Are clowns scary? Ha ha aaaargh

Mark Holden, an Australian TV personality and singer, appeared as a clown on Channel 7’s Dancing with the Stars. His allegedly “bizarre behaviour” sparked furious discussion and complaints against the network. This demonstrates the problematic nature of the clown today.

Clowns have a rich history, from the court clowns in ancient Egypt and China to the trickster figures in Native American cultures.

A number of clowns gained international fame due to the popularity and success of vaudeville and circus. These included Swiss clown Grock and American Emmett Kelly. The Jandaschevsky brothers toured Australia in vaudeville and circus from 1900 to 1940.

In the late 20th century, the decline of touring shows and vaudeville lowered the visibility of clowns. Clowns are still found in circuses and theatres, but they’re more common in community, therapeutic, and children’s entertainment.

Three types of clowns have become the most dominant.

  • Whiteface clowns are agile and talented.
  • The whiteface plays pranks on the auguste with his red nose, wig, and oversized clothing.
  • Charlie Chaplin, the modern-day embodiment of this “character” clown with tattered clothing, is often referred to as a tramp.

Professional clowning contests adhere to strict rules about the types of clowns.

The term “clown,” unlike most other stage characters, is used to describe both the role and the person who plays it. There is a feeling of otherness surrounding the clown’s offstage self, as if the anarchic being onstage was always shadowing them. It’s the awareness that there is a self offstage that creates a lot of our unease around this figure.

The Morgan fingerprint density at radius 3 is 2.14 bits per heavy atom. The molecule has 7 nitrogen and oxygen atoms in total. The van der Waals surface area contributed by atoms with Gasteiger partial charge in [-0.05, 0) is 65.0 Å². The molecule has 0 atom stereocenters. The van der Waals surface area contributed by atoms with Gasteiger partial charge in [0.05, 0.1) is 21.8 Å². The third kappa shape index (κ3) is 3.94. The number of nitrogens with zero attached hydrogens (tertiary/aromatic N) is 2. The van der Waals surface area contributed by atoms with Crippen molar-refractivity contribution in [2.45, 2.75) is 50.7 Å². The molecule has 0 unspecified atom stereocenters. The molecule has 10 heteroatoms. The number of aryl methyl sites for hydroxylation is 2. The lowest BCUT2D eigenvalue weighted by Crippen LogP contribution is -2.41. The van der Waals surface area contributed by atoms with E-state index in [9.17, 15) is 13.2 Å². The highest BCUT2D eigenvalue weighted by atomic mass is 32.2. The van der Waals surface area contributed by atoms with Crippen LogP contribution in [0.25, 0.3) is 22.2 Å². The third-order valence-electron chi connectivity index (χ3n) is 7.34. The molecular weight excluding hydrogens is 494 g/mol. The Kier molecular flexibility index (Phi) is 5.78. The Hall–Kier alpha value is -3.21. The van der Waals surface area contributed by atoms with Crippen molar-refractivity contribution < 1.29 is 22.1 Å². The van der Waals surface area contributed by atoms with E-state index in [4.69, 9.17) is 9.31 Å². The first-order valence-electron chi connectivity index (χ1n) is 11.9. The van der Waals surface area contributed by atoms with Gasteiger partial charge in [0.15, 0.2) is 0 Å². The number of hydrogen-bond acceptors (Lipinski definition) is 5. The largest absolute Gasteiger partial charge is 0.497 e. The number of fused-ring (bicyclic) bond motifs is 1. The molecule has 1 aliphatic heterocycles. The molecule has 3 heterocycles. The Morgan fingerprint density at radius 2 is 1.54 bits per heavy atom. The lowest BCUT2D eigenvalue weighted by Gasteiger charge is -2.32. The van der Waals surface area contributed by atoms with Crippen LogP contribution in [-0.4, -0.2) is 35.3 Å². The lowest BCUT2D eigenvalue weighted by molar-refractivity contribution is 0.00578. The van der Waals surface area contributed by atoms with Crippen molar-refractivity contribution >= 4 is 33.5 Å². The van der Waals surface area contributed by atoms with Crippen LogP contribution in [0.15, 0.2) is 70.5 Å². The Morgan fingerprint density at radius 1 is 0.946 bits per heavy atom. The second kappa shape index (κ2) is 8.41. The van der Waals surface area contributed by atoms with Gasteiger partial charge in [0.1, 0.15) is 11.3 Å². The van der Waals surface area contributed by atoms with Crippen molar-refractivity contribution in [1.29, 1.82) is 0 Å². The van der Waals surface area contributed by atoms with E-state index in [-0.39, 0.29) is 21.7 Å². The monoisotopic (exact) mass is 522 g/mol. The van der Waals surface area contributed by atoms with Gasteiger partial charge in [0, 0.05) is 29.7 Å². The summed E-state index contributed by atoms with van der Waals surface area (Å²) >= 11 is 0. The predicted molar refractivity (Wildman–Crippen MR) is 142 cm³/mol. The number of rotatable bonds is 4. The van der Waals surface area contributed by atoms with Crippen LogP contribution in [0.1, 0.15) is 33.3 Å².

Joseph Grimaldi, a British clown who was born in 1818, made the clown the star of British pantomime. He suffered personal tragedies and chronic pain. He also represented the “sad” clown, the clown who is divided between his comical onstage persona and his melancholic self offstage.

As Grimaldi’s biographer Andrew McConnell Stott notes:

When the onstage jovial figure, whose existence seems to be designed to make us smile, is revealed as a depressed alcohol (Grimaldi), rage-driven murderer (France’s Jean-Gaspard Deburau), convicted sex offender (Australia’s Jack Perry, “Zig”, of Zig and Zag), or convicted sexual offender (France’s Jean-Gaspard Deburau).

The most famous of these cases is undoubtedly that of John Wayne Gacy. An amateur clown, he was convicted in Illinois of killing 33 young boys and men in the 1970s.

In the latter part of the 20th century, the fear of clowns increased. In 1981, when it was reported in Boston that clowns tried to lure children in vans, the Public Schools District sent a memo to all principals, urging them to “advise their students to stay away from strangers and especially those dressed as clowns.”

It’s the world of popular culture where “killer” clowns have increased, and coulrophobia – the fear of clowns – has been cultivated.

Stephen King’s It (1996), which was filmed in 1990 and starred Tim Curry as the murderous supernatural creature who takes human form as “Pennywise the Dancing Clown.”

The “dark clown’ trope has become a staple of modern comedy. For example, the Seinfeld episode The Opera and Krusty, the Clown in The Simpsons, who is a depressive with addiction issues.

Holden’s Dancing With the Stars performance had one moment of real emotion when Adam Garcia asked if the dance was an homage to King’s It. Holden corrected him angrily – it was “Bobo the Clown,” a character from his childhood.

Holden, who grew up in a family that ran a circus and whose parents were clowns, uses an old-fashioned understanding of a clown as a figure of delight for children. Garcia, who is 20 years older, was taught to see the clown as a figure of horror for children.

The difference between Holden’s assumed aims and the actual effects of the piece reveals the complexity of the clown’s current meanings.

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